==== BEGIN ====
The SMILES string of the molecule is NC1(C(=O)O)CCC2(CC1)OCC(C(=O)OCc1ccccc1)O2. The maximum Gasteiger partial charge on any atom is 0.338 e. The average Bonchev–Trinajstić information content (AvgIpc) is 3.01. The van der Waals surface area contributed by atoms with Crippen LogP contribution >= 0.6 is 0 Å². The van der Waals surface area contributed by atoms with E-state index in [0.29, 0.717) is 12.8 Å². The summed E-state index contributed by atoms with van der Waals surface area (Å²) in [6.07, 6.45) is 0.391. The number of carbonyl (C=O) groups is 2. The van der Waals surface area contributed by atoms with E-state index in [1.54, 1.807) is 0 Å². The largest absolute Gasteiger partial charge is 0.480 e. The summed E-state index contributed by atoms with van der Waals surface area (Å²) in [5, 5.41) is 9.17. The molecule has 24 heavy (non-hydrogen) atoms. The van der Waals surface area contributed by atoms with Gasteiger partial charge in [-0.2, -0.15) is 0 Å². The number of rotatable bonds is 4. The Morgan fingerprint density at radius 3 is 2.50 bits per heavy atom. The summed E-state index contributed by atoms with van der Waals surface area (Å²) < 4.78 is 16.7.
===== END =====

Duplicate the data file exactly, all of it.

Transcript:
The SMILES string of the molecule is NC1(C(=O)O)CCC2(CC1)OCC(C(=O)OCc1ccccc1)O2. The maximum Gasteiger partial charge on any atom is 0.338 e. The average Bonchev–Trinajstić information content (AvgIpc) is 3.01. The van der Waals surface area contributed by atoms with Crippen LogP contribution >= 0.6 is 0 Å². The van der Waals surface area contributed by atoms with E-state index in [0.29, 0.717) is 12.8 Å². The summed E-state index contributed by atoms with van der Waals surface area (Å²) in [6.07, 6.45) is 0.391. The number of carbonyl (C=O) groups is 2. The van der Waals surface area contributed by atoms with E-state index in [1.54, 1.807) is 0 Å². The largest absolute Gasteiger partial charge is 0.480 e. The summed E-state index contributed by atoms with van der Waals surface area (Å²) in [5, 5.41) is 9.17. The molecule has 24 heavy (non-hydrogen) atoms. The van der Waals surface area contributed by atoms with Gasteiger partial charge in [-0.2, -0.15) is 0 Å². The number of rotatable bonds is 4. The Morgan fingerprint density at radius 3 is 2.50 bits per heavy atom. The summed E-state index contributed by atoms with van der Waals surface area (Å²) < 4.78 is 16.7.